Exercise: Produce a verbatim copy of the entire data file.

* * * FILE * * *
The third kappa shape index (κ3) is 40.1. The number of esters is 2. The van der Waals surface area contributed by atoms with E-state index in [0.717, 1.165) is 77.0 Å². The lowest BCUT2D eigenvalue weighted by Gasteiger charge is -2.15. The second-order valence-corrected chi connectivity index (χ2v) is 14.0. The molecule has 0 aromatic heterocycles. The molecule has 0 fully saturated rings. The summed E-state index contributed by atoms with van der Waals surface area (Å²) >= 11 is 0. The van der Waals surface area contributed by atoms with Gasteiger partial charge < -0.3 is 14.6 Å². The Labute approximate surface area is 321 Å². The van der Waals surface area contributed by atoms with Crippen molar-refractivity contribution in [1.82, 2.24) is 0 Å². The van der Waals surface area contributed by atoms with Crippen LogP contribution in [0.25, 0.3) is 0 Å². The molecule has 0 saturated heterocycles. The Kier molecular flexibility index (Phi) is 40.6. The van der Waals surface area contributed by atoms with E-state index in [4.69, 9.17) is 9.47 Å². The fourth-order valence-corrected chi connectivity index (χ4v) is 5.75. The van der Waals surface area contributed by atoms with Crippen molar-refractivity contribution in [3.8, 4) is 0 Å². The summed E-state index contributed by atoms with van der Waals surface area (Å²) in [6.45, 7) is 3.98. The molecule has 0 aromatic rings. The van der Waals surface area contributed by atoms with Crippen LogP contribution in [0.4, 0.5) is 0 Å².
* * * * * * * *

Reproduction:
The third kappa shape index (κ3) is 40.1. The number of esters is 2. The van der Waals surface area contributed by atoms with E-state index in [0.717, 1.165) is 77.0 Å². The lowest BCUT2D eigenvalue weighted by Gasteiger charge is -2.15. The second-order valence-corrected chi connectivity index (χ2v) is 14.0. The molecule has 0 aromatic heterocycles. The molecule has 0 fully saturated rings. The summed E-state index contributed by atoms with van der Waals surface area (Å²) >= 11 is 0. The van der Waals surface area contributed by atoms with Gasteiger partial charge < -0.3 is 14.6 Å². The Labute approximate surface area is 321 Å². The van der Waals surface area contributed by atoms with Crippen molar-refractivity contribution in [1.82, 2.24) is 0 Å². The van der Waals surface area contributed by atoms with Crippen LogP contribution in [0.25, 0.3) is 0 Å². The molecule has 0 saturated heterocycles. The Kier molecular flexibility index (Phi) is 40.6. The van der Waals surface area contributed by atoms with E-state index in [4.69, 9.17) is 9.47 Å². The fourth-order valence-corrected chi connectivity index (χ4v) is 5.75. The van der Waals surface area contributed by atoms with Crippen molar-refractivity contribution in [3.8, 4) is 0 Å². The summed E-state index contributed by atoms with van der Waals surface area (Å²) in [6.45, 7) is 3.98. The molecule has 0 aromatic rings. The van der Waals surface area contributed by atoms with Crippen LogP contribution in [0.4, 0.5) is 0 Å².